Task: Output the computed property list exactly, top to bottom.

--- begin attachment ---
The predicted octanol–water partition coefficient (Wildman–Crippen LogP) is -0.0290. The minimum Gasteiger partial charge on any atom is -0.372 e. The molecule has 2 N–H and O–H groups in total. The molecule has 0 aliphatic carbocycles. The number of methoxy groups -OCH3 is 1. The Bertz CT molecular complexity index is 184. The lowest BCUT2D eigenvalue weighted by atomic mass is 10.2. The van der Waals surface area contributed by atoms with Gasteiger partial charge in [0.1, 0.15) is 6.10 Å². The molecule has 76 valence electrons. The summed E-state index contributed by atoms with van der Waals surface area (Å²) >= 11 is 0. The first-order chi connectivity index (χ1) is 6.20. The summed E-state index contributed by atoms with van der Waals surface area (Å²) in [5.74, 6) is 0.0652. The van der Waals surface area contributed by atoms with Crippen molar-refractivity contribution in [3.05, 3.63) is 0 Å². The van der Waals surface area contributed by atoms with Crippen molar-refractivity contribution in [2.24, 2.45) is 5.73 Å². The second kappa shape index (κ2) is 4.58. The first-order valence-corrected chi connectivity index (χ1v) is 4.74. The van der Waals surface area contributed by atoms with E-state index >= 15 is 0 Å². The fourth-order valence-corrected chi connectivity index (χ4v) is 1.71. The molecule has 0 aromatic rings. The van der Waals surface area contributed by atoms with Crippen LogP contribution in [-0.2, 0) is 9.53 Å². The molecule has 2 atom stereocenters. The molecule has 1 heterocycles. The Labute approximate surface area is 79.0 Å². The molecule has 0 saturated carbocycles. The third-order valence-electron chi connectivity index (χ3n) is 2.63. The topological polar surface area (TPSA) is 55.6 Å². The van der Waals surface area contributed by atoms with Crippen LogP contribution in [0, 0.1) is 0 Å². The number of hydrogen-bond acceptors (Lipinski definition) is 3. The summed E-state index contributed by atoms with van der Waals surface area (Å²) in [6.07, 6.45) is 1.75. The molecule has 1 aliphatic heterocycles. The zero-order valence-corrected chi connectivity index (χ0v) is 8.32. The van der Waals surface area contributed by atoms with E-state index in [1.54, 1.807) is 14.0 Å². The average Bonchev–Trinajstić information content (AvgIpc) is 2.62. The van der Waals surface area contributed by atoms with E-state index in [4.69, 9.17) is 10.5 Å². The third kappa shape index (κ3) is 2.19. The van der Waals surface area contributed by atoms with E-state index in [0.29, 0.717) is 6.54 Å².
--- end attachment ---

The predicted octanol–water partition coefficient (Wildman–Crippen LogP) is -0.0290. The minimum Gasteiger partial charge on any atom is -0.372 e. The molecule has 2 N–H and O–H groups in total. The molecule has 0 aliphatic carbocycles. The number of methoxy groups -OCH3 is 1. The Bertz CT molecular complexity index is 184. The lowest BCUT2D eigenvalue weighted by atomic mass is 10.2. The van der Waals surface area contributed by atoms with Gasteiger partial charge in [0.1, 0.15) is 6.10 Å². The molecule has 76 valence electrons. The summed E-state index contributed by atoms with van der Waals surface area (Å²) >= 11 is 0. The first-order chi connectivity index (χ1) is 6.20. The summed E-state index contributed by atoms with van der Waals surface area (Å²) in [5.74, 6) is 0.0652. The van der Waals surface area contributed by atoms with Crippen molar-refractivity contribution in [3.05, 3.63) is 0 Å². The van der Waals surface area contributed by atoms with Crippen molar-refractivity contribution in [2.24, 2.45) is 5.73 Å². The second kappa shape index (κ2) is 4.58. The first-order valence-corrected chi connectivity index (χ1v) is 4.74. The van der Waals surface area contributed by atoms with E-state index >= 15 is 0 Å². The fourth-order valence-corrected chi connectivity index (χ4v) is 1.71. The molecule has 0 aromatic rings. The van der Waals surface area contributed by atoms with Crippen LogP contribution in [-0.2, 0) is 9.53 Å². The molecule has 2 atom stereocenters. The molecule has 1 heterocycles. The Labute approximate surface area is 79.0 Å². The molecule has 0 saturated carbocycles. The third-order valence-electron chi connectivity index (χ3n) is 2.63. The topological polar surface area (TPSA) is 55.6 Å². The van der Waals surface area contributed by atoms with Crippen LogP contribution in [0, 0.1) is 0 Å². The number of hydrogen-bond acceptors (Lipinski definition) is 3. The summed E-state index contributed by atoms with van der Waals surface area (Å²) in [6.07, 6.45) is 1.75. The molecule has 1 aliphatic heterocycles. The zero-order valence-corrected chi connectivity index (χ0v) is 8.32. The van der Waals surface area contributed by atoms with E-state index in [1.54, 1.807) is 14.0 Å². The average Bonchev–Trinajstić information content (AvgIpc) is 2.62. The van der Waals surface area contributed by atoms with E-state index in [4.69, 9.17) is 10.5 Å². The third kappa shape index (κ3) is 2.19. The van der Waals surface area contributed by atoms with E-state index in [0.29, 0.717) is 6.54 Å².